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Bernard Marr

Bernard Marr is a world-renowned futurist, influencer and thought leader in the fields of business and technology, with a passion for using technology for the good of humanity. He is a best-selling author of 20 books, writes a regular column for Forbes and advises and coaches many of the world’s best-known organisations. He has over 2 million social media followers, 1 million newsletter subscribers and was ranked by LinkedIn as one of the top 5 business influencers in the world and the No 1 influencer in the UK.

Bernard’s latest book is ‘Business Trends in Practice: The 25+ Trends That Are Redefining Organisations’

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Bernard Marr ist ein weltbekannter Futurist, Influencer und Vordenker in den Bereichen Wirtschaft und Technologie mit einer Leidenschaft für den Einsatz von Technologie zum Wohle der Menschheit. Er ist Bestsellerautor von 20 Büchern, schreibt eine regelmäßige Kolumne für Forbes und berät und coacht viele der weltweit bekanntesten Organisationen. Er hat über 2 Millionen Social-Media-Follower, 1 Million Newsletter-Abonnenten und wurde von LinkedIn als einer der Top-5-Business-Influencer der Welt und von Xing als Top Mind 2021 ausgezeichnet.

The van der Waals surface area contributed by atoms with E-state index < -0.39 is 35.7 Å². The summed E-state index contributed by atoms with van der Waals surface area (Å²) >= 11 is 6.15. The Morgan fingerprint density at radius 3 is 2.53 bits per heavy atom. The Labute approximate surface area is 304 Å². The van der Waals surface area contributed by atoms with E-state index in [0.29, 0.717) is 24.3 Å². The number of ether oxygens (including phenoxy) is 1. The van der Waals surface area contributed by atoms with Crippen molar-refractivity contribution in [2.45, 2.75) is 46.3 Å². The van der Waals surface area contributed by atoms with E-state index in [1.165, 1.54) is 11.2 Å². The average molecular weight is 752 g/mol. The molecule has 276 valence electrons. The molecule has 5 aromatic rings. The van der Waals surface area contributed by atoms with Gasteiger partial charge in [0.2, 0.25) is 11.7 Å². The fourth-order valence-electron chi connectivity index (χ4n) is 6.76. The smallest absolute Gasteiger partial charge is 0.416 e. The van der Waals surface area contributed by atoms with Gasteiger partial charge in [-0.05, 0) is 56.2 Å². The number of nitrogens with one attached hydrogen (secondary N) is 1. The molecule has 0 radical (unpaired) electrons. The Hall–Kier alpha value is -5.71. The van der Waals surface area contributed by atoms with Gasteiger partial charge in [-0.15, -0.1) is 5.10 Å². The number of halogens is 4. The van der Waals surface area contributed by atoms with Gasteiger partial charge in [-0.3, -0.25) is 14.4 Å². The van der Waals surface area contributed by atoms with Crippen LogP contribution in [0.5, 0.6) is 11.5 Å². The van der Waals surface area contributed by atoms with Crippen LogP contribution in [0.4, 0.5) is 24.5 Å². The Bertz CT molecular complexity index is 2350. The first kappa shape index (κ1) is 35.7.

Bernards neueste Bücher sind ‘Künstliche Intelligenz im Unternehmen: Innovative Anwendungen in 50 Erfolgreichen Unternehmen’

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How AI-Enabled Chef Watson Is Bringing Creativity And Innovation To Cooking

23 July 2021